What role does media and communication play in our perception of truth? How is truthful mediation constructed? These issues and much more will be discussed during the conference "Trust Me!" at Linnaeus University on March 9-12, 2021.
On the occasion of the COVID-19 pandemic, we plan the conference to take place as a digital event. Extended deadline for submission of abstracts: Sept 15, 2020.
This conference addresses issues of truth claims and truthfulness in media in times of “post-truth”, “fake news”, and “alternative facts”. What is the role of media and communication in our perception of truth? How is truthful mediation constructed, and how might intermedial and multimodal concepts and methodological approaches be used to analyse it?
Exploring these questions will help understand current social challenges, the spreading of disinformation as well as the communication of complex subjects like climate change and global migration and contribute to developing digital literacy.
We invite scholars from the fields of media and communication, education, digital humanities, history, film, visual art, literary studies, comics studies, memory studies, musicology, sound studies, linguistics, social and political studies, and museum and archive studies as well as practitioners from news media, arts and literature; archives, libraries and museums; public history, education and teacher training, and the legal profession.
The deadline for the submission of proposals for papers, panels and workshops will be 15 September, 2020. Submission will open 1 May, 2020. Read more about call for papers below.
If you have any questions regarding the conference, please contact Beate Schirrmacher or Dagmar Brunow by email: email@example.com
Call for papers
Submit here. Opens May 1, 2020.
In times of “post-truth”, “fake news”, and “alternative facts,” new forms of media and communicative strategies challenge our understanding of how we know something to be true. Most of our knowledge of the world depends on our trust of a reliable source and on the expectations of credibility in different media types, such as newspapers, encyclopædias, novels, documentary and essay films, and social media. However, in the ongoing digitization it becomes clear that truth claims in media are perceived as truthful only under certain conditions. Thus, with this conference we suggest that we need a media-oriented approach to understand truth claims and truthfulness.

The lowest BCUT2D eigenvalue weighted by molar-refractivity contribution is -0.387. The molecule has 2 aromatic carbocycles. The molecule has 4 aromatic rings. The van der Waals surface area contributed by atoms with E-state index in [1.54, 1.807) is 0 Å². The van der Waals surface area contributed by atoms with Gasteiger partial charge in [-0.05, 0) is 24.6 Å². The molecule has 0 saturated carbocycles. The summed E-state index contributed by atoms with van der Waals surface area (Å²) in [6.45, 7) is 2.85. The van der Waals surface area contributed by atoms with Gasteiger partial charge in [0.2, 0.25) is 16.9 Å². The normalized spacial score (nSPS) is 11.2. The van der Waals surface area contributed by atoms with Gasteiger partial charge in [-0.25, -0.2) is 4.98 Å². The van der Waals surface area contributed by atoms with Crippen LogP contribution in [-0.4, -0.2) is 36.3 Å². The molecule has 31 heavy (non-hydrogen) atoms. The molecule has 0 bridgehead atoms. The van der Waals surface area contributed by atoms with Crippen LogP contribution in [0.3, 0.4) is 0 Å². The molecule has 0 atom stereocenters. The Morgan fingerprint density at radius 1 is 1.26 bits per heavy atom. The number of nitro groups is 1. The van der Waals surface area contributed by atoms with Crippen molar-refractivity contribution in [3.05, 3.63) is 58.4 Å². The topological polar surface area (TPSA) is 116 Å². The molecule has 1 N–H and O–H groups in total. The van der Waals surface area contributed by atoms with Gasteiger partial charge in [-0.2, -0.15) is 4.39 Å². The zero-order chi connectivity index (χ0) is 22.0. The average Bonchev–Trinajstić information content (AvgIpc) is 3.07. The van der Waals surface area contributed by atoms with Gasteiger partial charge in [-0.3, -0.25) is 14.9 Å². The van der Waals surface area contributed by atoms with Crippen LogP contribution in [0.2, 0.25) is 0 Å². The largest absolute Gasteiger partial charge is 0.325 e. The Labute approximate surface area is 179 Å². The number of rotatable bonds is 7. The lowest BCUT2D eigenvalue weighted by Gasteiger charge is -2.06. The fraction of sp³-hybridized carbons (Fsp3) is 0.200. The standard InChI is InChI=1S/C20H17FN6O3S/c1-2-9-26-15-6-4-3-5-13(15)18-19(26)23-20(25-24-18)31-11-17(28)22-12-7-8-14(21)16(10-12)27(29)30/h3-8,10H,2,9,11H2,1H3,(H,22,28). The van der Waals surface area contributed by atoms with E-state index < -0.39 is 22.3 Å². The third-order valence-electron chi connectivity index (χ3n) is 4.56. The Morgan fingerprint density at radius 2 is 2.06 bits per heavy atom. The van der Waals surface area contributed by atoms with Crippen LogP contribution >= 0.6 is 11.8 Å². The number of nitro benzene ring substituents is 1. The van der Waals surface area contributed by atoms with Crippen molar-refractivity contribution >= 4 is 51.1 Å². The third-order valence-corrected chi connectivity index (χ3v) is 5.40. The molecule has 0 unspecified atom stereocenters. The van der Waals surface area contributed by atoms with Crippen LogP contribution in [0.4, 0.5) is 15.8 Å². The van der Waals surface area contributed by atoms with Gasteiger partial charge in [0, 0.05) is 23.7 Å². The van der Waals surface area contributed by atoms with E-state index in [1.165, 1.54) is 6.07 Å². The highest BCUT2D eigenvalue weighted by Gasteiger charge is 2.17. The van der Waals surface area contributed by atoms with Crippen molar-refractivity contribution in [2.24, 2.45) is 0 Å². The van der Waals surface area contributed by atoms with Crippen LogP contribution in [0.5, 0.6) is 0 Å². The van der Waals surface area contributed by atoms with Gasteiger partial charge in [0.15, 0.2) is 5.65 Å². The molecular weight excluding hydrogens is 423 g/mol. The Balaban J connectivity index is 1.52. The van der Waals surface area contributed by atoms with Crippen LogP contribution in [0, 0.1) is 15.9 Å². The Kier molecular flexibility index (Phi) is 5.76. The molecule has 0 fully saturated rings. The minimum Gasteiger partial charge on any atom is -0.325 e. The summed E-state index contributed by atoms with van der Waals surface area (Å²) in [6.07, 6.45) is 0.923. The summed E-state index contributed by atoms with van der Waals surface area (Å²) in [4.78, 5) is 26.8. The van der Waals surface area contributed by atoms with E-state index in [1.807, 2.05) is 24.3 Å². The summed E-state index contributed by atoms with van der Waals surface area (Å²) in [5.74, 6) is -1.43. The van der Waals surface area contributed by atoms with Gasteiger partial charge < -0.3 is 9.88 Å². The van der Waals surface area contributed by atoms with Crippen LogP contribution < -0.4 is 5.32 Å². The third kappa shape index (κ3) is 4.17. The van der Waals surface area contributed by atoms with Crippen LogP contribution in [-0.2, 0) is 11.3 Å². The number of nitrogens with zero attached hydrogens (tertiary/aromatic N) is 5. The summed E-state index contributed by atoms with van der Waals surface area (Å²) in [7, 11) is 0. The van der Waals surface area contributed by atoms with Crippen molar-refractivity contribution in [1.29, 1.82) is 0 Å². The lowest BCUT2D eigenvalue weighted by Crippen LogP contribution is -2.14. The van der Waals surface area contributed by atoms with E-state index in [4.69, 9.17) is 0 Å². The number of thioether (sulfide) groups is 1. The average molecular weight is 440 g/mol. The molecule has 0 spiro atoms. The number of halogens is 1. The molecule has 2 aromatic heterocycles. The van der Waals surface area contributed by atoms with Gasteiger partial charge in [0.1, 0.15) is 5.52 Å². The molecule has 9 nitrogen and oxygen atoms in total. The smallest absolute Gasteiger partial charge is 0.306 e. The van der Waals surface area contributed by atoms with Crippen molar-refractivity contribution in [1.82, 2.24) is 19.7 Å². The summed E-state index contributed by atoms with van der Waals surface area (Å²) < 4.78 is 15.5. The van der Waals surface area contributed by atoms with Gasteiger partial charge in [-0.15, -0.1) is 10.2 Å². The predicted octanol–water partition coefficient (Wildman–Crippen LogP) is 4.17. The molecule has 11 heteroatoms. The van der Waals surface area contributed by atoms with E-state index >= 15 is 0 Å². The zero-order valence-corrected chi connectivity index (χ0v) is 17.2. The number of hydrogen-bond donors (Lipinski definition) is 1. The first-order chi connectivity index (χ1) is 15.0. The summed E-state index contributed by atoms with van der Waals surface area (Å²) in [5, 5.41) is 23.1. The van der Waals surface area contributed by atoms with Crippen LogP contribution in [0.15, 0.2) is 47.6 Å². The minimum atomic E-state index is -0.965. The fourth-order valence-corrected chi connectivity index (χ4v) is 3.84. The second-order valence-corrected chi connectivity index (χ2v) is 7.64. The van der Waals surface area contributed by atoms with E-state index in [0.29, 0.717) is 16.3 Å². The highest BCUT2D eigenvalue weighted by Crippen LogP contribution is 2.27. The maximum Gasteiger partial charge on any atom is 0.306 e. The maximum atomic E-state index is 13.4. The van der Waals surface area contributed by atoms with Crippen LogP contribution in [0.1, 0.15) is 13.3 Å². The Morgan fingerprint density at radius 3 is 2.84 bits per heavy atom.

The Centre for Intermedial and Multimodal Studies at Linnaeus University has already for some years been investigating the issues of truth claims and truthfulness in media. More specifically, how processes of integration and transformation in and between media affect the communicative strategies for conveying reliable information and creating credibility (see for instance Elleström 2018). Members of the centre have explored the mediation of scientific facts in literature, films, games and teaching, the construction of authenticity in comics or animated films, and the role of media in the courtroom.
With this conference, we wish to further this research and confront current challenges head on in a broader research community. What is the role of media and communication in our perception of truth? How is truthful mediation constructed and how can we analyze it? What significance does the combination of e.g. text, image and sound have in this construction of truthfulness? And how and when can we trust the truth claims of different media?
Exploring these questions will help understand current social challenges posed by conflicting truth claims in news media and politics, or in public debates on, for example, climate change and global migration.
When investigating the truth claims of media and truthfulness in mediation, intermedial and multimodal frameworks provide useful theoretical concepts and methodological approaches. They offer, for instance, useful tools for developing digital literacy. At the 2 (2) same time, intermedial or multimodal approaches also need to address the impact of historical, transnational, and industrial frameworks involved in the production of trustworthy meaning.
This inaugural conference sets out to break new ground by inviting scholars from a wide range of disciplines, among them media and communication, education, digital humanities, history, film, visual art, literary studies, comics studies, memory studies, musicology, sound studies, linguistics, social and political studies, and museum and archive studies.
We also invite practitioners from news media, arts and literature; archives, libraries and museums; public history, education, or the legal profession. The list is not exhaustive.